cover image Boomers: The Men and Women Who Promised Freedom and Delivered Disaster

Boomers: The Men and Women Who Promised Freedom and Delivered Disaster

Helen Andrews. Sentinel, $27 (256p) ISBN 978-0-593-08675-9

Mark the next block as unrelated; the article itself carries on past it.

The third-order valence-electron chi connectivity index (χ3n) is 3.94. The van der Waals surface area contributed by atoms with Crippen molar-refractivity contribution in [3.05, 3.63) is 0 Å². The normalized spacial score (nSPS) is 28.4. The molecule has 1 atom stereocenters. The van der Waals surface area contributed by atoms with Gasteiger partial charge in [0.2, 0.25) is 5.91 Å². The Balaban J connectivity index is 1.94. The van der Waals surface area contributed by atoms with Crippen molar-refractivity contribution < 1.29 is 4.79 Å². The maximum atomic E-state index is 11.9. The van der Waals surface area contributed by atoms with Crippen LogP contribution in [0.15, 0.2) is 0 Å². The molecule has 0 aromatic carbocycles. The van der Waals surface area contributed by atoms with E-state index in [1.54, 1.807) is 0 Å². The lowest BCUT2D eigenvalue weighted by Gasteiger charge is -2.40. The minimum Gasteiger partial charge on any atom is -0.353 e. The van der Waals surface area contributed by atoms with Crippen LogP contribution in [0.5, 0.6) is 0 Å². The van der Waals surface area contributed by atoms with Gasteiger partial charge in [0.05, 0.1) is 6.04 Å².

Journalist Andrews debuts with a scathing critique of the baby boomer generation’s “dismal legacy.” Describing the “boomer revolution” as “the most dramatic sundering of Western civilization since the Protestant Reformation,” she examines the fallout of the 1960s in bracing profiles of six public figures. In Andrews’s view, Apple cofounder Steve Jobs represents Silicon Valley’s mix of “idealism and obnoxiousness,” screenwriter Aaron Sorkin embodies the ideological conformity of Hollywood, and economist Jeffrey Sachs personifies the hypocrisy of American policy makers in their continuation of colonialist practices under the auspices of liberalism and globalization. Andrews also cites the ubiquity of online pornography as evidence that the sexual revolution backfired, claims that race relations have stagnated and even gone backwards in recent years, and blames liberal Supreme Court justices for “demolish[ing] long-standing precedent... [in order] to give their humanitarian sentiments free rein.” She concludes with a passionate, albeit despondent, call for millennials to “break free” from the influence of the 1960s and stop believing that “narcissism is the highest form of patriotism.” Andrews makes some incisive points about baby boomer hubris, but undermines her argument with glaring omissions (the antiwar movement, for instance) and one-sided data points. Conservatives will rally to Andrews’s caustic appraisal of the culture wars; liberals need not apply. Agent: William Callahan, InkWell Management. (Jan.)